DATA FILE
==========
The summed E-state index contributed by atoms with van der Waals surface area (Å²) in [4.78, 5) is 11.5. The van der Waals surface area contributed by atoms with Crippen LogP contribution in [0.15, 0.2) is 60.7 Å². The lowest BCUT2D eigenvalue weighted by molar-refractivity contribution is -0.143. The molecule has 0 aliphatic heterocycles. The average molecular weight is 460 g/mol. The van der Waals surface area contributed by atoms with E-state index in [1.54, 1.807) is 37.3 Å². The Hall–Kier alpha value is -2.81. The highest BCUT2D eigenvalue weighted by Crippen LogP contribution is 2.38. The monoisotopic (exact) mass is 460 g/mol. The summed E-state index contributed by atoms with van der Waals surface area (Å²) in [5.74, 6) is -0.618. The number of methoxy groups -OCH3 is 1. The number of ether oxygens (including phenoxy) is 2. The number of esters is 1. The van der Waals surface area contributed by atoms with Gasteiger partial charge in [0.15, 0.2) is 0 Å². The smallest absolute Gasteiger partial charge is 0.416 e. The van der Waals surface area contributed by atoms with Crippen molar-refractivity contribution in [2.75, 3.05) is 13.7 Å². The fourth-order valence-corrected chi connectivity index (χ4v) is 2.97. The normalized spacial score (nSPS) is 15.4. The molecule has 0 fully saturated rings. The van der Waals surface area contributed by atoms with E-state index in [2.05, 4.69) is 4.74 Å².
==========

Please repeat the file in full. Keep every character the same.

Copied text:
The summed E-state index contributed by atoms with van der Waals surface area (Å²) in [4.78, 5) is 11.5. The van der Waals surface area contributed by atoms with Crippen LogP contribution in [0.15, 0.2) is 60.7 Å². The lowest BCUT2D eigenvalue weighted by molar-refractivity contribution is -0.143. The molecule has 0 aliphatic heterocycles. The average molecular weight is 460 g/mol. The van der Waals surface area contributed by atoms with E-state index in [1.54, 1.807) is 37.3 Å². The Hall–Kier alpha value is -2.81. The highest BCUT2D eigenvalue weighted by Crippen LogP contribution is 2.38. The monoisotopic (exact) mass is 460 g/mol. The summed E-state index contributed by atoms with van der Waals surface area (Å²) in [5.74, 6) is -0.618. The number of methoxy groups -OCH3 is 1. The number of ether oxygens (including phenoxy) is 2. The number of esters is 1. The van der Waals surface area contributed by atoms with Gasteiger partial charge in [0.15, 0.2) is 0 Å². The smallest absolute Gasteiger partial charge is 0.416 e. The van der Waals surface area contributed by atoms with Crippen molar-refractivity contribution in [2.75, 3.05) is 13.7 Å². The fourth-order valence-corrected chi connectivity index (χ4v) is 2.97. The normalized spacial score (nSPS) is 15.4. The molecule has 0 fully saturated rings. The van der Waals surface area contributed by atoms with E-state index in [2.05, 4.69) is 4.74 Å².